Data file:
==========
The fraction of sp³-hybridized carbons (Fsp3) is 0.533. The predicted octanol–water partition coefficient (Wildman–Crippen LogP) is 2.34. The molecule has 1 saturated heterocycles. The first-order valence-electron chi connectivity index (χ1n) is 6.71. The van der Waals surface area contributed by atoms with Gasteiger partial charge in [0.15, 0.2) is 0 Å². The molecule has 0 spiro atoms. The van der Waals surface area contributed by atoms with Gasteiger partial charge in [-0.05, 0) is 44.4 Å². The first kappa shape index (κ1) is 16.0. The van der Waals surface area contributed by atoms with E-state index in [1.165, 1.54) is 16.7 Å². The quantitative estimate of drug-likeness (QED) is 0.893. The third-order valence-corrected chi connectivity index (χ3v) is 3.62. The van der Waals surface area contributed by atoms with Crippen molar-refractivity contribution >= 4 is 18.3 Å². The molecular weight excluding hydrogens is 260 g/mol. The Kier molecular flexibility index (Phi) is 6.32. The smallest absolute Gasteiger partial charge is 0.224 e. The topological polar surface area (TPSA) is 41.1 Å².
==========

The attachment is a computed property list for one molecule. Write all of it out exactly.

The fraction of sp³-hybridized carbons (Fsp3) is 0.533. The predicted octanol–water partition coefficient (Wildman–Crippen LogP) is 2.34. The molecule has 1 saturated heterocycles. The first-order valence-electron chi connectivity index (χ1n) is 6.71. The van der Waals surface area contributed by atoms with Gasteiger partial charge in [0.15, 0.2) is 0 Å². The molecule has 0 spiro atoms. The van der Waals surface area contributed by atoms with Gasteiger partial charge in [-0.05, 0) is 44.4 Å². The first kappa shape index (κ1) is 16.0. The van der Waals surface area contributed by atoms with E-state index in [1.165, 1.54) is 16.7 Å². The quantitative estimate of drug-likeness (QED) is 0.893. The third-order valence-corrected chi connectivity index (χ3v) is 3.62. The van der Waals surface area contributed by atoms with Crippen molar-refractivity contribution >= 4 is 18.3 Å². The molecular weight excluding hydrogens is 260 g/mol. The Kier molecular flexibility index (Phi) is 6.32. The smallest absolute Gasteiger partial charge is 0.224 e. The topological polar surface area (TPSA) is 41.1 Å².